Spay & Neuter

Thank you for your interest in learning more about how to do your part to end pet overpopulation in our community! Spay and neuter is so important and we applaud your eagerness to be a responsible pet owner.
  • Approximately 70,000 puppies and kittens are born in the U.S. each day.
  • An estimated 25 MILLION of these dogs and cats are left homeless each year.
  • At least 17 MILLION dog and cats are euthanized yearly in shelters.
  • An estimated 7 to 11 MILLION of these homeless animals die a painful death from starvation, disease, traps, exposure and at the wheels of motor vehicles.
On the fence about scheduling your pets surgery? Here are some frequently asked questions about spay and neuter, we hope this information can help you make the best choice. 



Q. Shouldn’t a female dog or cat have one litter, or at least one heat cycle, before being spayed?

A. To the contrary, a dog or cat has the best chance of good health if spayed before her first heat. Early spaying reduces the risk of mammary tumors and prevents other health problems, such as life-threatening uterine infections, before aging brings greater susceptibility.

Q. Can a pregnant dog or cat be safely spayed?

A. Many dogs and cats are spayed while pregnant to prevent the birth of puppies or kittens. A veterinarian, however, must consider the pregnant dog or cat, as well as the stage of her pregnancy, before deciding whether she can be safely spayed.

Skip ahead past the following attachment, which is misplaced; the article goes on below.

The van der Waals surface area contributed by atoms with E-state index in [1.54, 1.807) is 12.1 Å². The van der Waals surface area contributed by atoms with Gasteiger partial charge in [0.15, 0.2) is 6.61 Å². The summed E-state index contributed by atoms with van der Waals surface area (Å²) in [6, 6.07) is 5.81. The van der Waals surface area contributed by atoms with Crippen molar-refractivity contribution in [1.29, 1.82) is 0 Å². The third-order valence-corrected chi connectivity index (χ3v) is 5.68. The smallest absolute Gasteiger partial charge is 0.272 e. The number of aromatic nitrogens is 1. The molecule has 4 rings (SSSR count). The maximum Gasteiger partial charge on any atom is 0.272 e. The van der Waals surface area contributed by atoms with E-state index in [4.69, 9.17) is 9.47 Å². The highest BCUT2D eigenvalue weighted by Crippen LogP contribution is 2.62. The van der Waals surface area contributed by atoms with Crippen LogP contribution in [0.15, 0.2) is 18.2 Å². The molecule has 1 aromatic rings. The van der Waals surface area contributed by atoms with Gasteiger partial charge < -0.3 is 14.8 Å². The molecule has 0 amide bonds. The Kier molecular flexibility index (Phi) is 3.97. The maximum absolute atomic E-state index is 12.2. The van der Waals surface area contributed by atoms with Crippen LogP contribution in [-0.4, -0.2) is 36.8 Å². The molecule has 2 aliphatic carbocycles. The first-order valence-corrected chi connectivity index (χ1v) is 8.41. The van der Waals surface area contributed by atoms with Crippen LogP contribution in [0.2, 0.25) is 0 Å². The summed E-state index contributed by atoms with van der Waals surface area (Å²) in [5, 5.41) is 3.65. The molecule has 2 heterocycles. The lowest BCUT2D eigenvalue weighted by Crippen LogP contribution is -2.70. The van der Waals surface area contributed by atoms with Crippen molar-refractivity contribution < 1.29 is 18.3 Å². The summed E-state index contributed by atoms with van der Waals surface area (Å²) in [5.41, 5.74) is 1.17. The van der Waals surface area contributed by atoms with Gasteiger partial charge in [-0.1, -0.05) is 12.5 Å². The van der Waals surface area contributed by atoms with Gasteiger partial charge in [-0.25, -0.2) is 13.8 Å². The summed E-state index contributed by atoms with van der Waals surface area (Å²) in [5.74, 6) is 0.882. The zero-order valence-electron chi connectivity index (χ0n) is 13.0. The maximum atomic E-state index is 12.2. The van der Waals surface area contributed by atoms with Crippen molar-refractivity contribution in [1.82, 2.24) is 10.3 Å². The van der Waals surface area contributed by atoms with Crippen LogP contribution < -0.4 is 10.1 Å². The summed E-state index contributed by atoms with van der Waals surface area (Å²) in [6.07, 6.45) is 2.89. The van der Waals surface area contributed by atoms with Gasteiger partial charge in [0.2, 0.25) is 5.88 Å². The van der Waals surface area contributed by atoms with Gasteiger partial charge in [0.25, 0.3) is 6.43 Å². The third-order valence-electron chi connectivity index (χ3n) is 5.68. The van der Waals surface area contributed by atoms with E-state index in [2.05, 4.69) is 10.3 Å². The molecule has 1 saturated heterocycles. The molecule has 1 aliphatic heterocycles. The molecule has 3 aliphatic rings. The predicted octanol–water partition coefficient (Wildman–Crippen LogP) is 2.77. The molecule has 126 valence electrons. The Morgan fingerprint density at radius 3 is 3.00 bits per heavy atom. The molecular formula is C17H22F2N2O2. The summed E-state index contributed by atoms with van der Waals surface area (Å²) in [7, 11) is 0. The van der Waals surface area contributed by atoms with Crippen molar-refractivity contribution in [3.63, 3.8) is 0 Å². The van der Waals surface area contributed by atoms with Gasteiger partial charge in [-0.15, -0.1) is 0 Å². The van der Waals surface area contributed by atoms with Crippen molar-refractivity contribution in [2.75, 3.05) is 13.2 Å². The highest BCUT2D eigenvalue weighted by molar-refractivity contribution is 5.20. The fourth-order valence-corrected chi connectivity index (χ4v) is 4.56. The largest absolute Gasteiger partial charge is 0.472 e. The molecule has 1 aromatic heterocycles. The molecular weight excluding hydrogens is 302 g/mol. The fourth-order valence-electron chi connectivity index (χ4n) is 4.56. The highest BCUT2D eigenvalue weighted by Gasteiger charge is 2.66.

Q. At what age should my dog or cat be spayed or neutered?

A. Because early spaying or neutering is optimal, dogs and cats are able to safely undergo surgery at 8 weeks of age and/or over 2 pounds; with advanced techniques and safer anesthetic drugs, a growing number of animals are being spayed or neutered at a young age. Neutering a male cat or dog by six months of age lessens the risk for testicular cancer, prostate disease, and hernias. Spaying a female cat or dog prevents pyometra (an infected uterus) and drastically reduces the risk for breast cancer. Having this done before the first heat offers the best protection from these diseases. Breast cancer is fatal in about 50% of female dogs and 90% of female cats.

Are you ready to get your dog or cat spayed or neutered but need financial assistance? Friends of Oconee County Animal Shelter has a limited amount of funds to assist pet owners in Oconee County, GA. Please complete our Spay and Neuter Assistance Application below. A volunteer will contact you as soon as possible to discuss low-cost options in our community and the availability of financial assistance. 

Local Low Cost Spay & Neuter Services